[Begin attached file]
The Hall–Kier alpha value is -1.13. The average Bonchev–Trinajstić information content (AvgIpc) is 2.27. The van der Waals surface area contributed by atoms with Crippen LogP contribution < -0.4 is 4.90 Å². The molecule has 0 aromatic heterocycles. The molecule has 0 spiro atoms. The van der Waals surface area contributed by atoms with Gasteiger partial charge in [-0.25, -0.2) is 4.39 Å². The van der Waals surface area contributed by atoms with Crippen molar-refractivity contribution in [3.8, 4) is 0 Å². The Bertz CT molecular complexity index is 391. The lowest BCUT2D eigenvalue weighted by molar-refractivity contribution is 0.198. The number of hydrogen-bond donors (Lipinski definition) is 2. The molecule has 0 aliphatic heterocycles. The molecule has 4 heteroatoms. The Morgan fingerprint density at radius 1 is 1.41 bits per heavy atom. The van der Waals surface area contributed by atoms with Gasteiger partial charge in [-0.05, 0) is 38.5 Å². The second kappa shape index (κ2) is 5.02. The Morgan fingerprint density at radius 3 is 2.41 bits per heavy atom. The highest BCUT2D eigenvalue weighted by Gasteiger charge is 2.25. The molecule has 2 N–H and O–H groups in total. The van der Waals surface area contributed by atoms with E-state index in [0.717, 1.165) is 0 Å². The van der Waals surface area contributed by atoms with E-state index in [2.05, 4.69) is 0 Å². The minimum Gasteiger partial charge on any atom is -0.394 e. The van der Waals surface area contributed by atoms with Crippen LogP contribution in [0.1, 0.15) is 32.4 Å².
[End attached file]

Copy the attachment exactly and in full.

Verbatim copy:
The Hall–Kier alpha value is -1.13. The average Bonchev–Trinajstić information content (AvgIpc) is 2.27. The van der Waals surface area contributed by atoms with Crippen LogP contribution < -0.4 is 4.90 Å². The molecule has 0 aromatic heterocycles. The molecule has 0 spiro atoms. The van der Waals surface area contributed by atoms with Gasteiger partial charge in [-0.25, -0.2) is 4.39 Å². The van der Waals surface area contributed by atoms with Crippen molar-refractivity contribution in [3.8, 4) is 0 Å². The Bertz CT molecular complexity index is 391. The lowest BCUT2D eigenvalue weighted by molar-refractivity contribution is 0.198. The number of hydrogen-bond donors (Lipinski definition) is 2. The molecule has 0 aliphatic heterocycles. The molecule has 4 heteroatoms. The Morgan fingerprint density at radius 1 is 1.41 bits per heavy atom. The van der Waals surface area contributed by atoms with Gasteiger partial charge in [-0.05, 0) is 38.5 Å². The second kappa shape index (κ2) is 5.02. The Morgan fingerprint density at radius 3 is 2.41 bits per heavy atom. The highest BCUT2D eigenvalue weighted by Gasteiger charge is 2.25. The molecule has 2 N–H and O–H groups in total. The van der Waals surface area contributed by atoms with E-state index in [0.717, 1.165) is 0 Å². The van der Waals surface area contributed by atoms with E-state index in [2.05, 4.69) is 0 Å². The minimum Gasteiger partial charge on any atom is -0.394 e. The van der Waals surface area contributed by atoms with Crippen LogP contribution in [0.1, 0.15) is 32.4 Å².